My initial reaction was excitement at some of the meal ideas, but when I dug deeper, I was a bit let down by the actual content. Making many of the recipes would have required me to buy expensive ingredients, which I probably wouldn’t use again. Many others contained weird things, such as burdock root (flashbacks to Alicia Silverstone’s book!) and umeboshi vinegar. Maybe these ingredients are mainstays in some people’s kitchens, but I just couldn’t justify the expense or the hunt. I was also shocked at the amount of fat included in the recipes – one called for a 1/2 cup of olive oil for a pasta sauce! No way, not in my house. I love olive oil, but in no way is that a healthy amount, even if it served four people. Honestly, I think the biggest sin of the book was its layout: the recipes are divided into Soups, Main-Course Menus, and Desserts. I much prefer a more straight-forward design in a cookbook, and the Main-Course Menus was just too big of a dumping ground. Plus, why weren’t soups included in the menus if everything else was? None of the menus as a whole interested me either. Plus, as I said in my recipe post (LINK), I don’t have hours to devote to the kitchen on a weekday. This complaint is totally petty, but I bugged me that she kept calling soy sauce “shoyu” – there’s nothing incorrect about the word, but it felt pretentious.

All that said, the things I made from the book – all altered to meet my fat allowance – were tasty. Kornfeld got me to make vegetable stock for the first time, which was super quick and easy and made a big difference. I don’t normally make a ton of East Asian-type dishes, so it was fun to force myself to try different things. Truly, I didn’t hate this cookbook, but it just wasn’t my cup of tea.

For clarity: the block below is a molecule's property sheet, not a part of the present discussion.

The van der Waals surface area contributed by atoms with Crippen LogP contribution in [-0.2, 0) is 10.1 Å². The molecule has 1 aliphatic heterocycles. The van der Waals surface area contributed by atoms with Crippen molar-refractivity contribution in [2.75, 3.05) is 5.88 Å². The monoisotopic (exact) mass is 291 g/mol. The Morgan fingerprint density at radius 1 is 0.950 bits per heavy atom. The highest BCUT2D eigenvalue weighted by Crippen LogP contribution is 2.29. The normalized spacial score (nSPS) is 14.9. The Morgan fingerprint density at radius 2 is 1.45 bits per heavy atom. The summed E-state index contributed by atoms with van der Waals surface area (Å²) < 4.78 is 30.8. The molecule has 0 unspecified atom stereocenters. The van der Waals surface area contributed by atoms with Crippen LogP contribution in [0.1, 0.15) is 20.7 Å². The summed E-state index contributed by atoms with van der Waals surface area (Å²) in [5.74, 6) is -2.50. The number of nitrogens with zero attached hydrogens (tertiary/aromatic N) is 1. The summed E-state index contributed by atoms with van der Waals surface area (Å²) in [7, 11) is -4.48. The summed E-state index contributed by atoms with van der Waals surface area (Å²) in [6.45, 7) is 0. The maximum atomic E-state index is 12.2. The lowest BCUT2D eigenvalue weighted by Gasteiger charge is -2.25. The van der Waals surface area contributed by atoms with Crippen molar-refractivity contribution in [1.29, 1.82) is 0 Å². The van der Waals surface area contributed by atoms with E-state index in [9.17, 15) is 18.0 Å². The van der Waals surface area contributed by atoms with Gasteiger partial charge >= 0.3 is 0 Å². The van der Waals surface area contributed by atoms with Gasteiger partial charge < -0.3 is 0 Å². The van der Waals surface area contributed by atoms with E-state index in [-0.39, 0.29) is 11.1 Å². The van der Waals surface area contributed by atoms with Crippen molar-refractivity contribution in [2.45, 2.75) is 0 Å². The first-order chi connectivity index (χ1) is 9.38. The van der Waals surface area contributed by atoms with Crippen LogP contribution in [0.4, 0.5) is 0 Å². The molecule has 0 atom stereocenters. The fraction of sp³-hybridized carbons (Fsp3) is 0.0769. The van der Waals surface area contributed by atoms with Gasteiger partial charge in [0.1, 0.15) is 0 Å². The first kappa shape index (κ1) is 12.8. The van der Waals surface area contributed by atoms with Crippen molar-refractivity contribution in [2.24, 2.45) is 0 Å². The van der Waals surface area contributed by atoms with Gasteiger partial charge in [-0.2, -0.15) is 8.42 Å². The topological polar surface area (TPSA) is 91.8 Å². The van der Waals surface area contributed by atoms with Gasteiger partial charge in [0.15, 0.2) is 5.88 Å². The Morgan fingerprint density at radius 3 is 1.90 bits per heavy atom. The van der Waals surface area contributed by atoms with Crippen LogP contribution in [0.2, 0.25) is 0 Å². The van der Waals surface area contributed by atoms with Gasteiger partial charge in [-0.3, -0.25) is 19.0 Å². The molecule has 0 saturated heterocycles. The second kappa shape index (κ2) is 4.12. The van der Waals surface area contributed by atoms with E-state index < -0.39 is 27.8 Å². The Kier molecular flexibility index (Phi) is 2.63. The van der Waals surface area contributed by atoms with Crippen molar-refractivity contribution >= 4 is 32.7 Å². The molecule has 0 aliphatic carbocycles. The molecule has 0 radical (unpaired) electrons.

My rating: ** (out of *****)

Oops

25 Nov

Due to a clerical error that is totally and completely my own inability to read a calendar, the Veganomicon giveaway is still on. Go to the post to enter for your chance to win!

Cookbook of the Week #2:

11 Nov

Hey readers! Who is finalizing their selections for my second contest? Kate mentioned making falafel, one of my favorites. I’m chomping at the bit to make my gnocchi.
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My taller half is incredibly supportive. I mean this in pretty much every facet of our life together, but I have to give him special credit for his willingness to accommodate my mostly vegan dietary habits. It helps that he was mostly vegetarian long before we met, and as soon as we began dating, he eliminated fish from his diet. He is really the one who taught me about food and cooking. I could do some basic things before, but he is the reason I know the difference between chopping and dicing and mincing. He’s also the one who showed me how easy it is to make some things from scratch, such as salad dressings, and that chemicals really aren’t food.